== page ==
A huge alliance of groups have come together to organise a global day of action (#A18DoA) against the Transatlantic Trade and Investment Partnership (TTIP).

Negotiations began in 2013. The ninth round of talks is set to begin in New York on Monday, April 20, 2015.

Karel De Gucht, former EU commissioner for trade, said last year there was a “window of opportunity” to tie up the deal in 2015, or early 2016.

Everything you need to know about the TTIP trade negotiations

Why do we need an EU-US trade deal?

Talk of a trade deal between the EU and US has been around for decades but the catalyst for action was the economic crisis in 2008.

The powers-that-be decided, because the EU-US trade relationship was already the biggest in the world, it could be a relatively cheap way of boosting both economies.

The idea is that by removing trade barriers it will make it easier and simpler to buy and sell goods and services.

Trade barriers include differences in technical regulations or standards. The EU cites manufacturing a car as an example. At present, the vehicle could pass safety regulations in the EU, but would then have to go through another process for approval in the US.

What are the benefits of TTIP?

The removal of tariffs and harmonising of regulatory frameworks could bring significant gains for EU and the US, according to a report by the UK Centre for Economic Policy Research (CEPR).

It claims the deal would boost the EU’s economy by 119 billion euros a year and the US’ by 95 billion euros.

The report also says the deal would create new jobs for high- and low-skilled workers.

But some have disputed the economic riches the trade deal will allegedly bring.

They include Germany’s economy minister Sigmar Gabriel who said in April 2015: “I don’t believe the wondrous calculations for economic growth from TTIP. All the estimates about its impact… give an impression of voodoo economics.”

Another is Dr Gabriel Siles-Brügge, from the University of Manchester, who says the figures claimed by CEPR are ‘vastly overblown and deeply-flawed’.

He claims EU calculations assume that almost all sectors will be standardised, of which there is little chance, he adds.

A report published in 2013 by the Seattle to Brussels Network echoed concerns about how many jobs the deal would create.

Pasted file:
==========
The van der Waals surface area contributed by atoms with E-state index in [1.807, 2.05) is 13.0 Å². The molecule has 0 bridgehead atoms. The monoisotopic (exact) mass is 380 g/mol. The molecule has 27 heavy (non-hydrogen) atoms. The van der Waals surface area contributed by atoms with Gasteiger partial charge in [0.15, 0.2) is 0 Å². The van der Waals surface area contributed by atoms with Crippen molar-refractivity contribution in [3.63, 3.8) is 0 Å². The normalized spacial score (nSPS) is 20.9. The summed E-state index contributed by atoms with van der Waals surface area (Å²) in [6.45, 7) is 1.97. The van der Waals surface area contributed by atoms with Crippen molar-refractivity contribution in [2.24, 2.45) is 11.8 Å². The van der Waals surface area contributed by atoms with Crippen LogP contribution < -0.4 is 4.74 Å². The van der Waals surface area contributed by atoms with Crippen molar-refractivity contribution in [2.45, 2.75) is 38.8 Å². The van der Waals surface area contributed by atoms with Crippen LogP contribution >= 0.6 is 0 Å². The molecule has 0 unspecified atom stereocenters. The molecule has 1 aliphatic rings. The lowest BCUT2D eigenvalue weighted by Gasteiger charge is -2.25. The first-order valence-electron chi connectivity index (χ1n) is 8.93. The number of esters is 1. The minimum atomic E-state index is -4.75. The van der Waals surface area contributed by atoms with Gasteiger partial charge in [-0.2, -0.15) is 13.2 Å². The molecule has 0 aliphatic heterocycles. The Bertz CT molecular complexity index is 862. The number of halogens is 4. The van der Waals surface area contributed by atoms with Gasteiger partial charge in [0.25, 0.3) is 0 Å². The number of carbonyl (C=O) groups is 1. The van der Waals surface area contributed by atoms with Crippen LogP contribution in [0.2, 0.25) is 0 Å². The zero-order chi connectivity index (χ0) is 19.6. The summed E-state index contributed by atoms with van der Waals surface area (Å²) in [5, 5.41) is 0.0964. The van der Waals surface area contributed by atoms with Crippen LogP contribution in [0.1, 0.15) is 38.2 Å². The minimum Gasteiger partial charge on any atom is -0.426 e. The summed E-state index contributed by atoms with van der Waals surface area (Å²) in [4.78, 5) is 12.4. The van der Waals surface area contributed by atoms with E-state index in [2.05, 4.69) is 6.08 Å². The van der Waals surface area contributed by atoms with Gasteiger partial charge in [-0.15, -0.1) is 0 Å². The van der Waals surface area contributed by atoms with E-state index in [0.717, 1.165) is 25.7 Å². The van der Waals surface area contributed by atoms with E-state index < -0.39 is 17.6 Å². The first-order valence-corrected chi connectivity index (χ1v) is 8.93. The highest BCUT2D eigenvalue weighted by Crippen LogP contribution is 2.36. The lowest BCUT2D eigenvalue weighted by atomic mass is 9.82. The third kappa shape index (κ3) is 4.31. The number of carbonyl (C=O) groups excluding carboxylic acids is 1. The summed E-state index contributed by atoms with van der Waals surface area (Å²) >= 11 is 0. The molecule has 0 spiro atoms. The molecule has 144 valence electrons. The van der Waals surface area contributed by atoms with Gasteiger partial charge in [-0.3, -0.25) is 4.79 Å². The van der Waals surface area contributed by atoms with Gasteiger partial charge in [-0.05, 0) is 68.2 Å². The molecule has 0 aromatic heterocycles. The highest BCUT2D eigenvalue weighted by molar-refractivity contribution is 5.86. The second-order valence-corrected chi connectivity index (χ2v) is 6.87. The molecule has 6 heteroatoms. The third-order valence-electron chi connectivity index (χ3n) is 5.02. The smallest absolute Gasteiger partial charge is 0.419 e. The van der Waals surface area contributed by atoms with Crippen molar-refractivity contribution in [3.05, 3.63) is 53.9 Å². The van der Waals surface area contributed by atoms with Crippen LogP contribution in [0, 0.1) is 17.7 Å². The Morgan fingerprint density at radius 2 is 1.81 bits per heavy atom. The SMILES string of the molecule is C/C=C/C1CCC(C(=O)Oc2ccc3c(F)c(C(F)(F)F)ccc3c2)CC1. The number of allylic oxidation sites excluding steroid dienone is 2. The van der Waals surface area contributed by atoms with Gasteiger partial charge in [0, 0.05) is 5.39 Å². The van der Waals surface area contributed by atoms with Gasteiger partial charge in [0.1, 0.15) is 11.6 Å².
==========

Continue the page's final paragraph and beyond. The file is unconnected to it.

It cited the NAFTA deal in 1993 – designed to boost investment and trade between the US, Canada and Mexico – claiming it resulted in the loss of nearly one million jobs.

Where are the main differences of opinion?

One key area where the US and EU differ is genetically modified foods.

The production of GM foods sees DNA from another organism added to them to create a perceived advantage. For example, proponents of GM crops argue they can be made to be more resistant to pests, thereby increasing productivity.

The EU has some of the strictest GM regulations in the world (each case is subject to a science-based evaluation by the European Food Safety Authority before going before the European Commission) and has authorised just 52 to date.

The US, on the other hand, is the largest commercial grower of GM crops in the world. It wants the EU’s regulatory process to be harmonised.

The EC says the trade deal will not see laws changing on GMOs: “Basic laws, like those relating to GMOs or which are there to protect human life and health, animal health and welfare, or environment and consumer interests will not be part of the negotiations.”

Friends of the Earth in Europe said: “US negotiators at the talks have been clear that one of their main aims is to increase market access for US agri-business.

“The US negotiators argue that European regulations should take a similar approach to US regulations and be based purely on scientific assessments, often provided by the biotech companies themselves – rather than needing the political approval of the European Council, Commission and Parliament, which allows wider impacts such as ethics and the impacts on the environment and on society to be taken into account.”

There is also concern that US producers will be able to sell their meat in European markets, which is produced with different standards. For example chickens in the US are disinfected with chlorine, a practice banned in Europe.

via The world’s largest free trade zone is coming – what will it mean? | euronews, world news.

Unintended Consequences: How the U.S. & Canada Nearly Destroyed Wine

Interesting to see how government intervention in Canada and the USA resulted in the opposite effect of that desired. It would be interesting to compare this with Georgia’s experience in the 1980’s, when Gorbachev’s anti-alcohol campaign to reduce USSR alcohol consumption resulted in thousands of hectares of Georgian vineyard being uprooted. There is no evidence that Soviet alcohol consumption declined as a result of Georgian vineyards being devastated; given that alcohol can be made from anything containing sugar or starch, such as stale bread, mill run or green potatoes, bootleggers will have just swapped to distillation of cheap spirit instead.